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Sanity Settings for Facebook

October 20, 2012

An awful lot of my Facebook friends have taken to their status updates to school the rest of us on what it means to participate on Facebook.  That fact in and of itself makes this dicey ground for me to comment on.  Especially when the comment I have for them is to get over themselves.

I have friends that despise game requests.  I have friends that don’t like the sharing that goes on when a friend posts or comments on a post.  I have friends that are troubled by the commercial aspect of Facebook and how companies use your personal info for marketing purposes.  I have friends that don’t care what music you’re listening to, what food you’re eating, the fact that you checked in at the bowling alley, or cringe when you curse in your posts.  With the election season in full swing, we have a whole slew of folks who want everyone to shut the hell up about politics.

And to all of that I say: get over yourselves.  And here’s my reasons:

Friendships will always be low-tech.  You should accept your friends the way they are.  If a friend visits your home and shows you photos you’re not interested in, customarily you sit through the tedium and feign interest.  You finish your visit and the friendship continues.  You wouldn’t normally throw the photos on the floor, say, “I’m unfriending you,” and escort them out.  Facebook is the next wave of friendship, and at a basic level, you can’t edit the things your friends choose to share with you.

Facebook will always be high-tech.  Facebook has a myriad of settings that allow you to block game requests, enhance privacy, and generally manage and minimize the annoying aspects of your online friendships.  These will only improve–pretty soon I bet you’ll be able to block all posts with the words “Romney” and “Obama” in them.  With these options at your disposal, you can manage social media far better than your real life socializing.  So if it means that much to you, fix what you can yourself.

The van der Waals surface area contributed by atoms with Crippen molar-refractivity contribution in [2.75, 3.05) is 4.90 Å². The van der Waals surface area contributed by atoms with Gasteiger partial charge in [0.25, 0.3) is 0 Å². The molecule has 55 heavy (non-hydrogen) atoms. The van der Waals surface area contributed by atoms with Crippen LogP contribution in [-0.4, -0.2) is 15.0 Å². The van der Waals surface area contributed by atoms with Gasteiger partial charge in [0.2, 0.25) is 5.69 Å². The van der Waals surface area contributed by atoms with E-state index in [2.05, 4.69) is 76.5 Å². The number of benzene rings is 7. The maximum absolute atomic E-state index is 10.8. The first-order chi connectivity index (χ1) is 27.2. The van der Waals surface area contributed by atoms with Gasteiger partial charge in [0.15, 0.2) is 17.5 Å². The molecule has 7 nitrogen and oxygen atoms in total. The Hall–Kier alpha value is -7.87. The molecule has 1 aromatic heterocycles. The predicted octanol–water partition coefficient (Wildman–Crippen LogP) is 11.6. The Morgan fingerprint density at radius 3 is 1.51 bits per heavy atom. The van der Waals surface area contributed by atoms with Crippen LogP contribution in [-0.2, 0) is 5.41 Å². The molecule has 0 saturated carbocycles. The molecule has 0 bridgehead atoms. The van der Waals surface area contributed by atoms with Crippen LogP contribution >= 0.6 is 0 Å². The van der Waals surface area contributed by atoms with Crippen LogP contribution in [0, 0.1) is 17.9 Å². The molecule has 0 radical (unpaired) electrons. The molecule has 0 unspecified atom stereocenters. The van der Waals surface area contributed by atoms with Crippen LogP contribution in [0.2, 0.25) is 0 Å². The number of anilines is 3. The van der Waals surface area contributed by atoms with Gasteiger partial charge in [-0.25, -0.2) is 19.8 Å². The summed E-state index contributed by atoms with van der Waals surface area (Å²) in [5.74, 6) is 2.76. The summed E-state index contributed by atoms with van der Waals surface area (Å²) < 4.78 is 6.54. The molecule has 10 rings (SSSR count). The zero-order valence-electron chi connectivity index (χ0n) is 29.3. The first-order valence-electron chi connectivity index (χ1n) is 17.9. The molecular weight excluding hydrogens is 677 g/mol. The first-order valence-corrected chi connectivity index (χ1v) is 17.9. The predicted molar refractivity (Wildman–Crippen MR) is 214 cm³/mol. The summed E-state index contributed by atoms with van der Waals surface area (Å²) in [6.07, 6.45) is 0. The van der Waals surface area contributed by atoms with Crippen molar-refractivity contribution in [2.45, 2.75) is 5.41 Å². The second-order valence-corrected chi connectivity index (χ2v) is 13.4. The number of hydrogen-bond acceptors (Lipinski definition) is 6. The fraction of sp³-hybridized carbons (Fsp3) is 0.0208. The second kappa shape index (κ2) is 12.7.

Facebook is a commercial and public enterprise.  Mark Zuckerberg and company don’t operate this humongous business purely out of the kindness of their hearts.  They want you to share with others you know so that others you don’t know can target their marketing efforts at you efficiently.  Once you make peace with that fact, you will be a happier person.  Many of my friends simply don’t “do” Facebook because they know it’s a marketing ploy.  I respect that.  However, when you’re hanging your life on Facebook, then in turn want all your friends to click this button over here and disable this setting when they tag you or comment on your posts, you’re trying to have it both ways.  Facebook is still the internet, and while you have privacy and security options to minimize how far something is broadcast, you should treat your Facebook interactions as public postings.  Asking me to indulge your paranoia is a bit much.  If you want to interact with me privately, send me a direct message on Facebook, send me an email, or give me a call.  All my contact info is on my Facebook page.

Believe me, I empathize with your plight.  I have had instances where friends have written things on my wall that I would have preferred some of my other friends didn’t see.  But that happens in real life.  I roll my eyes when certain friends keep beating the proverbial dead horse by posting and reposting cherry-picked articles that support their view that politican X is evil.  But that happens in real life.  I cringe when folks I genuinely want to keep in touch with use their Facebook pages as a front for their professional and recruiting endeavors.  But that happens in real life–I should tell you the story about the friend who came over and wouldn’t leave until I bought a damn Cutco knife from her. 

But the iPhone 5 I just bought has this nifty little feature.  I think a few other phones are on board with it, too.  It’s called scrolling.  You take a finger, and you launch it from the bottom of the touch screen, and it causes all those posts to fly through your screen. You don’t have to read them at all!

I find this feature particularly useful for one special breed of Facebook posts.  You know the ones… the ones that tell others what to post instead of actually posting something that’s going on in one’s own life.

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